ATLANTA, Georgia (41NBC/WMGT) – Anticipation was at an all time high as members of the legislative and judicial branch awaited the governor’s remarks on the state of the state this morning.
Governor Deal addressed the Georgia General Assembly on issues from Medicaid to saving tax dollars on Wednesday at the capitol building. But the most pressing of all was the state of Georgia’s education system.
Though graduation rates in the state are up from 67% back in 2011 to 79%, Deal believes that starting with budgeting could help them continue on the right path.
“We want to make sure that our scholarship program, our HOPE grant program for technical college and our Pre-K program all remain solidly funded,” he said.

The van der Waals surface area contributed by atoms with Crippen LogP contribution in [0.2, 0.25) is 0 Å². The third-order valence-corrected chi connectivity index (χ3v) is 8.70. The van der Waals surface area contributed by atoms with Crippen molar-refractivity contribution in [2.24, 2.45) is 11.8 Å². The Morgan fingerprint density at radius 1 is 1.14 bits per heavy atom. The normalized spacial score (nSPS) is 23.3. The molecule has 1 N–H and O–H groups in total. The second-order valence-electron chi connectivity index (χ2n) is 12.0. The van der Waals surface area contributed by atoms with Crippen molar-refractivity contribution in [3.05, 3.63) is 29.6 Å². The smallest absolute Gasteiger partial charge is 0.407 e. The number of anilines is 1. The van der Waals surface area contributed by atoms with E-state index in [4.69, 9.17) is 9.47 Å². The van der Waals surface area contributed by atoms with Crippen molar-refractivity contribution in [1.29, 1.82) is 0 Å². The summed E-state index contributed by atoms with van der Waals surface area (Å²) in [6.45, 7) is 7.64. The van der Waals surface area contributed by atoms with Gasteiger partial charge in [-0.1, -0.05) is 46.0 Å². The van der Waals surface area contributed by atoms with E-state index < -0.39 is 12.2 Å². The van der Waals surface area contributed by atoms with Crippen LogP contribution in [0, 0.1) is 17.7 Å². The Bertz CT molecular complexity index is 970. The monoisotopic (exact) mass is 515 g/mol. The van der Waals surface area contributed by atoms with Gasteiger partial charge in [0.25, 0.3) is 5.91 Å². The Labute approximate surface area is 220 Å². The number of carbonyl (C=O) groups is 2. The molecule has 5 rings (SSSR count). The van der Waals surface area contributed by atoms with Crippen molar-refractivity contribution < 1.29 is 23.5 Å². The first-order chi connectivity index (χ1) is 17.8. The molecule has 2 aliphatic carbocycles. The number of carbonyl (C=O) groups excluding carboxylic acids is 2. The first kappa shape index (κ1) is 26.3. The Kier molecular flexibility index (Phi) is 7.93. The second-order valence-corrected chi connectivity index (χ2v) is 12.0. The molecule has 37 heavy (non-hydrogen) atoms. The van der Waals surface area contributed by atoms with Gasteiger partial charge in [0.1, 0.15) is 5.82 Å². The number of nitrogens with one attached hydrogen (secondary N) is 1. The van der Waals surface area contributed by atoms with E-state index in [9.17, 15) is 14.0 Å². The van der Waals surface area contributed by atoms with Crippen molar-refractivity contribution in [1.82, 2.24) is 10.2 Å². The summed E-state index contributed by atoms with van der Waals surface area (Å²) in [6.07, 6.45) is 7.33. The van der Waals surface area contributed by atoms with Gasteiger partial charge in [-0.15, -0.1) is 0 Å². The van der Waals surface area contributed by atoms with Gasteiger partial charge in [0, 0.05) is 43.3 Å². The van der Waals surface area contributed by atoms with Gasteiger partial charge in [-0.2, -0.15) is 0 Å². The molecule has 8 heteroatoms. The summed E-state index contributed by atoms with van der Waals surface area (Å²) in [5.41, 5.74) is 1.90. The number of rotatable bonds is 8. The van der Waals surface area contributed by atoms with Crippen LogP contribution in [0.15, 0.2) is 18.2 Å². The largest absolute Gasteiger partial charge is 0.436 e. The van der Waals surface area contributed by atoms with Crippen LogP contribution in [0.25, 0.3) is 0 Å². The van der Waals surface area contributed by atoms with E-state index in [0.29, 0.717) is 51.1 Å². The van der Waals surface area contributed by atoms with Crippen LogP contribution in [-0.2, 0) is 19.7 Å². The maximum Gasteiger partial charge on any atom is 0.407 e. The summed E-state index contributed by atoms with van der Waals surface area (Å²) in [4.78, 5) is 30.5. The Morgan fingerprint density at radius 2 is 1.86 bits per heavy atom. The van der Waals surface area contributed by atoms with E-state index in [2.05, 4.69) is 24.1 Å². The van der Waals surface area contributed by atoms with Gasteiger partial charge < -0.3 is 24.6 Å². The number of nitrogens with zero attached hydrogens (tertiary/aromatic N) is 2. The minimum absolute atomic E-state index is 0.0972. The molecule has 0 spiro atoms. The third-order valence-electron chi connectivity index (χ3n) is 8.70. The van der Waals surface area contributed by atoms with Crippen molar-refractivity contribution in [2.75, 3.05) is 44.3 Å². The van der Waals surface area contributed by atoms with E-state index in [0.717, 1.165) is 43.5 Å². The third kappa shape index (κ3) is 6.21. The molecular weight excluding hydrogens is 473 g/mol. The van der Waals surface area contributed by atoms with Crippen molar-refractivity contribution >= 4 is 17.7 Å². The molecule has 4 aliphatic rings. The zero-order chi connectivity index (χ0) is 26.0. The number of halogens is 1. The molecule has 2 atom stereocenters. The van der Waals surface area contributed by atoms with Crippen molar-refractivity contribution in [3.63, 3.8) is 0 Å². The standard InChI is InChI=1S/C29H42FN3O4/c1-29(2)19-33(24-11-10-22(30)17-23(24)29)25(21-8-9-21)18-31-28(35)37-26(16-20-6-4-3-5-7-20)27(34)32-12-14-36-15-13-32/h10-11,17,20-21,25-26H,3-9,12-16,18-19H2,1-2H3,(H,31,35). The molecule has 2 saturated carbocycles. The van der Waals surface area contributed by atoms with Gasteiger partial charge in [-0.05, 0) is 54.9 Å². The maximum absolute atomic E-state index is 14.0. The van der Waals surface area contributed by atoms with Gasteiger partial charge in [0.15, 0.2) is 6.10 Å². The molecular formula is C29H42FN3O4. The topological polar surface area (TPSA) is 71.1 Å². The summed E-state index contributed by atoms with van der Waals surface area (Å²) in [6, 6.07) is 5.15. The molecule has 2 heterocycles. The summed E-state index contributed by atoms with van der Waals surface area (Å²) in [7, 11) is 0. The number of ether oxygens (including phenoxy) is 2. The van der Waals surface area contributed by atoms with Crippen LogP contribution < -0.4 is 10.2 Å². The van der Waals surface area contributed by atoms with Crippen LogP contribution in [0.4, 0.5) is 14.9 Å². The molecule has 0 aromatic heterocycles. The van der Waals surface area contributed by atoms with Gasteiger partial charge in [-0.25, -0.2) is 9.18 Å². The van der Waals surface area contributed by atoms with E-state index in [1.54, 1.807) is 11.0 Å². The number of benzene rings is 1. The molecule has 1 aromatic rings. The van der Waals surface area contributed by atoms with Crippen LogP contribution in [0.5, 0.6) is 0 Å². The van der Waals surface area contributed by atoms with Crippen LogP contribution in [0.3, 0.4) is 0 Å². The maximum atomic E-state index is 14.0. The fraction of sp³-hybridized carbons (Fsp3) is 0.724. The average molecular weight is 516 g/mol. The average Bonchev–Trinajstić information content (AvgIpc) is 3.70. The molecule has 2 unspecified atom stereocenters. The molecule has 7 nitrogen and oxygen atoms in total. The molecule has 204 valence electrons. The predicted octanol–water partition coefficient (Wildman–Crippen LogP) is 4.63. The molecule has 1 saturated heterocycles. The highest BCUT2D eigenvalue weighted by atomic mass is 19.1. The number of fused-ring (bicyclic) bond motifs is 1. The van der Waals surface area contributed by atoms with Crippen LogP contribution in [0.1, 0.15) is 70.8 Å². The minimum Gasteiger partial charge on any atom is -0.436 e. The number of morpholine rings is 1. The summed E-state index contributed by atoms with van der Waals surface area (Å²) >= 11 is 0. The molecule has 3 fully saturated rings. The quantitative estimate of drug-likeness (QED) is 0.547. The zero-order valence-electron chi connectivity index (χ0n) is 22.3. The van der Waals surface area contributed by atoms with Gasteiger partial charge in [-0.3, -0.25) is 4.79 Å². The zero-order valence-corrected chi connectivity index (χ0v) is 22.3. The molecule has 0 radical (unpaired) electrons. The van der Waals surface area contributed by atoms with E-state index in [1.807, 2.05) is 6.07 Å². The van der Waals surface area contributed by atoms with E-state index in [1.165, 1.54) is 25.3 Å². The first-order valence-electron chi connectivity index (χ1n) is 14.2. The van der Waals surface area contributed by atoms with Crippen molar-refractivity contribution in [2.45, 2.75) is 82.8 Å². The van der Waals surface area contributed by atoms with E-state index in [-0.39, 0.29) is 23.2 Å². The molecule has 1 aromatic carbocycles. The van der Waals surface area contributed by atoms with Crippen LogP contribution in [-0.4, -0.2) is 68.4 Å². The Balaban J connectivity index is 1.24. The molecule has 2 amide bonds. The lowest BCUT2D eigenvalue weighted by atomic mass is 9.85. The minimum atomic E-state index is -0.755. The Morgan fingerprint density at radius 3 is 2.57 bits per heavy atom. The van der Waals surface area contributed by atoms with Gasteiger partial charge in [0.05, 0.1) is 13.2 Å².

Governor Deal says one of the most troubling aspects of the education system is children trapped in failing schools. Majority of the schools falling behind are elementary schools.
Two years ago, Deal says 167 schools were deemed failing. Last year the number dipped slightly to 153 schools. But even then, still roughly 89,000 students are being impacted by the lack of resources needed to learn and meet statewide standards.
State Representative James Beverly believes the legislature needs to look at the schools in bad areas that may not be given the proper funding necessary.
“The reason why these schools are failing is because if you live in an impoverished neighborhood, the tax pace doesn’t support the school in the way it needs to,” said Beverly.
Spending for grades K-12 has increased by more than 2 billion dollars over the last four years.
Along with a 2% pay raise for teachers across the state, lawmakers will be presenting solutions over the next few weeks on how to raise reading comprehension and math scores. That’s in addition to a 3% merit based pay raise in this year’s budget.
The governor has not yet specified plans to take any action.